Following the death of her husband and their only child, Julia Bullard Nelson of Red Wing, Minnesota bravely headed south to Texas in 1869 to teach former slaves in U.S. government-backed Freedmen's Bureau schools. Nelson spent the summers of the 1870s and 1880s in Minnesota, where she emerged as a state and national leader in the movement for women's suffrage and the temperance campaign against alcohol use.
Born in High Ridge, Connecticut, on May 13, 1842, Julia Bullard moved to Minnesota with her family in 1857. She earned a teaching degree at Hamline University around 1862 and then relocated to Red Wing. In 1866 Julia married former classmate Ole Nelson. Tragedy struck the Nelsons when their infant son, Cyrus, died in August, 1867. Just five months later, Ole died. Newly widowed, the twenty-six-year-old teacher decided to put her teaching skills to use for a greater cause: educating newly freed slaves in the South.
In 1869, Nelson chose a dangerous task. She traveled to Texas where she would teach freed slaves through the Freedmen's Bureau. Congress created the Freedmen's Bureau to assist newly freed slaves to adjust to their release following the Civil War. By 1869 there were some three thousand schools for freed men and women, including the one at which Nelson taught.
Most Southern whites, angry at their defeat during the Civil War (1861–1865), deeply resented teachers from the North. Although she was threatened with violence and shunned by some whites, Nelson taught in the South from 1870 until 1888.
In the early 1880s, Nelson, a member of the Minnesota Woman's Christian Temperance Union (WCTU), assumed duty as a public speaker for the group. She also worked as superintendent for the state WCTU and was its vice president. She handled editing the group's newspaper, the Minnesota White Ribboner.
"Julia B." made good use of summers free from teaching duty. In 1881 she joined fourteen other women, including Dr. Martha George Ripley, in forming the Minnesota Woman Suffrage Association (MWSA). The MWSA led the state effort to allow women to vote, a right denied them when the United States was formed. An excellent public speaker, Nelson became one of the group's most sought-after orators. She became a paid lecturer for the National Woman Suffrage Association. Julia B., now a Red Wing resident, served as MWSA president from 1890 to 1896.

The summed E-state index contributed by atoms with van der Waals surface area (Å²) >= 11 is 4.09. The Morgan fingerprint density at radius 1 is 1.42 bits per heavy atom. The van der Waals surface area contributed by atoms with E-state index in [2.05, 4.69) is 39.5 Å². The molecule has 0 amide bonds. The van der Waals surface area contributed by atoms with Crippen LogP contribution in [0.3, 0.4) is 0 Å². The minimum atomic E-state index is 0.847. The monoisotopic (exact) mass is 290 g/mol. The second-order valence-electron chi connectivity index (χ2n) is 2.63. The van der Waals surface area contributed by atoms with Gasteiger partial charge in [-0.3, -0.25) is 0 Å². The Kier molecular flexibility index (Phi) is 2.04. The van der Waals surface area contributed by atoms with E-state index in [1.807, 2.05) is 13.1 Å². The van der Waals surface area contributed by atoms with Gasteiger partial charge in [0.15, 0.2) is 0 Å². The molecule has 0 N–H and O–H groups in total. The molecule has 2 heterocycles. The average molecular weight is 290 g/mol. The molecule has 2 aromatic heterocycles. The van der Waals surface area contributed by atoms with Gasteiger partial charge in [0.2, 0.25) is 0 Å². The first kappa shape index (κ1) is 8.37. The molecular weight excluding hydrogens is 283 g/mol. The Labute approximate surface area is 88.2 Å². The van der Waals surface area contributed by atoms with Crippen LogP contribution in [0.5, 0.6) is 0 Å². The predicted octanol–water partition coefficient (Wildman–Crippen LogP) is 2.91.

President Nelson allied the MWSA with Ignatius Donnelly in 1893. Donnelly, a well-known Minnesota politician and famed orator, believed in a woman's right to vote. Nelson, Donnelly, and their allies, persuaded the Minnesota Senate to consider a suffrage amendment to the constitution. By a thirty-two to nineteen margin, the Senate voted to drop the word "male" from voting requirement language. But the bill did not become a law, because the House, under time constraints, did not vote on it. The MWSA continued to bring their amendment before future legislatures without success.
Her heavy schedule convinced Nelson to recruit twenty-one-year-old Jeremiah Patterson, a freed slave and former student, to run her Belvidere farm south of Red Wing. Patterson became part of the community. He married Verna Gaylord and moved to the Red Wing. In spring 1897, Nelson and Patterson opened the Equal Rights Meat Market. This black–white business partnership, most rare in Minnesota at this time, proved unsuccessful, but the Pattersons and their children continued to live in Red Wing. They stayed friends with Julia.
Julia B. Nelson continued her demanding work, but by the winter of 1912, at age seventy-one, she was feeling the effects of bronchitis. In 1913 her physician suggested a long rest in Florida, and she followed his advice. But on her way south she stopped in Washington, D.C. to attend the national woman's suffrage convention. Nelson could not resist working, and in late fall 1914, started a strenuous train tour of North Dakota, working for women's voting rights. Weakened by this effort, Nelson died of pneumonia on December 24, 1914. A newspaper article reported she was "The Last of the Grand Old Women of Suffrage."
Curtiss-Wedge, Franklyn, ed. History of Goodhue County, Minnesota. Chicago: H.C. Cooper, Jr., 1909.
Hurd, Ethel Edgerton. Woman Suffrage in Minnesota: A Record of the Activities in Its Behalf since 1847. Minneapolis: Inland Press, 1916.
Johnson, Frederick L., and Craig J. Patterson. "Jeremiah Patterson and African American Roots in Minnesota." Minnesota Genealogist 39, no. 1 (Spring 2008): 23–35.
———. Uncertain Lives: African Americans and Their First 150 Years in the Red Wing, Minnesota Area. Red Wing, MN: Goodhue County Historical Society, 2005.
Leaf, Julia Wiech. "A Woman of Purpose: Julia B. Nelson." Minnesota History 47, no. 8 (Winter 1981): 302–314.
Scovell, Bessie Lathe, ed. Yesteryears: A Brief History of the Minnesota Woman's Christian Temperance Union from Its Organization, September 6, 1887 to 1939. St. Paul: WCTU, 1939.
Stuhler, Barbara. "Organizing For the Vote: Leaders of Minnesota's Woman Suffrage Movement." Minnesota History 54, no. 7 (Winter 1995): 292–301.
In 1869, following the deaths of her infant son and her husband, Julia Bullard Nelson moves to Texas to teach at Freedmen's Bureau schools, beginning a long career of fighting for the rights of society's oppressed and under-represented.